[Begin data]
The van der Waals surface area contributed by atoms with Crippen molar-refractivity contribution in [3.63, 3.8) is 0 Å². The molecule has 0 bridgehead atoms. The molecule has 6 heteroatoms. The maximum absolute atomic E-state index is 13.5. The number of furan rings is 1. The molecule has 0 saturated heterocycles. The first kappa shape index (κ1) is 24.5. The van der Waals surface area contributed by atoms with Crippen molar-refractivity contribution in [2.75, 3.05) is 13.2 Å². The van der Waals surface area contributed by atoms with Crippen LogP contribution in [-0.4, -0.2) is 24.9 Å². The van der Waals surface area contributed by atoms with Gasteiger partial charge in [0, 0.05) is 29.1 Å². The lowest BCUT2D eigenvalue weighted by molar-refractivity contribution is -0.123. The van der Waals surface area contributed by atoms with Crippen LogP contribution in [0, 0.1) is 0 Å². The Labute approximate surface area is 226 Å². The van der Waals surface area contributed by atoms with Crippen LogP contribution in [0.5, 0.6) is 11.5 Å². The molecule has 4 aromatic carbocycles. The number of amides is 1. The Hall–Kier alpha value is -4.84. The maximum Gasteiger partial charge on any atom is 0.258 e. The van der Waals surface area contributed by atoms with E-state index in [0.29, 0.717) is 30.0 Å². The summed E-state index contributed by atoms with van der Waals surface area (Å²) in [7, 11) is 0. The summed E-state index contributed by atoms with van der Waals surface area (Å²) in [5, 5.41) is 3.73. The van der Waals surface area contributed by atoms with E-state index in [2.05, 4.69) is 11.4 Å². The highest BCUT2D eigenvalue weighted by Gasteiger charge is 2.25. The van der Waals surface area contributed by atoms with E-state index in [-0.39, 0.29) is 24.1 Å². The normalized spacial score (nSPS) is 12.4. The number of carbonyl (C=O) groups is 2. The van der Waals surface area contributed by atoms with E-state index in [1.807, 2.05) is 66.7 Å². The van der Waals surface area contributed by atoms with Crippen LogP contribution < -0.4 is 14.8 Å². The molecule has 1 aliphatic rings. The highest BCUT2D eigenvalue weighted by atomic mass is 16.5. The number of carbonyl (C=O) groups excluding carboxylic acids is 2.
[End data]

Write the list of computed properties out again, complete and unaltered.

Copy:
The van der Waals surface area contributed by atoms with Crippen molar-refractivity contribution in [3.63, 3.8) is 0 Å². The molecule has 0 bridgehead atoms. The molecule has 6 heteroatoms. The maximum absolute atomic E-state index is 13.5. The number of furan rings is 1. The molecule has 0 saturated heterocycles. The first kappa shape index (κ1) is 24.5. The van der Waals surface area contributed by atoms with Crippen molar-refractivity contribution in [2.75, 3.05) is 13.2 Å². The van der Waals surface area contributed by atoms with Crippen LogP contribution in [-0.4, -0.2) is 24.9 Å². The van der Waals surface area contributed by atoms with Gasteiger partial charge in [0, 0.05) is 29.1 Å². The lowest BCUT2D eigenvalue weighted by molar-refractivity contribution is -0.123. The van der Waals surface area contributed by atoms with Crippen LogP contribution in [0, 0.1) is 0 Å². The Labute approximate surface area is 226 Å². The van der Waals surface area contributed by atoms with Crippen LogP contribution in [0.5, 0.6) is 11.5 Å². The molecule has 4 aromatic carbocycles. The number of amides is 1. The Hall–Kier alpha value is -4.84. The maximum Gasteiger partial charge on any atom is 0.258 e. The van der Waals surface area contributed by atoms with E-state index in [0.29, 0.717) is 30.0 Å². The summed E-state index contributed by atoms with van der Waals surface area (Å²) in [7, 11) is 0. The summed E-state index contributed by atoms with van der Waals surface area (Å²) in [5, 5.41) is 3.73. The van der Waals surface area contributed by atoms with E-state index in [2.05, 4.69) is 11.4 Å². The highest BCUT2D eigenvalue weighted by Gasteiger charge is 2.25. The van der Waals surface area contributed by atoms with E-state index in [-0.39, 0.29) is 24.1 Å². The normalized spacial score (nSPS) is 12.4. The number of carbonyl (C=O) groups is 2. The van der Waals surface area contributed by atoms with E-state index in [1.807, 2.05) is 66.7 Å². The van der Waals surface area contributed by atoms with Crippen LogP contribution < -0.4 is 14.8 Å². The molecule has 1 aliphatic rings. The highest BCUT2D eigenvalue weighted by atomic mass is 16.5. The number of carbonyl (C=O) groups excluding carboxylic acids is 2.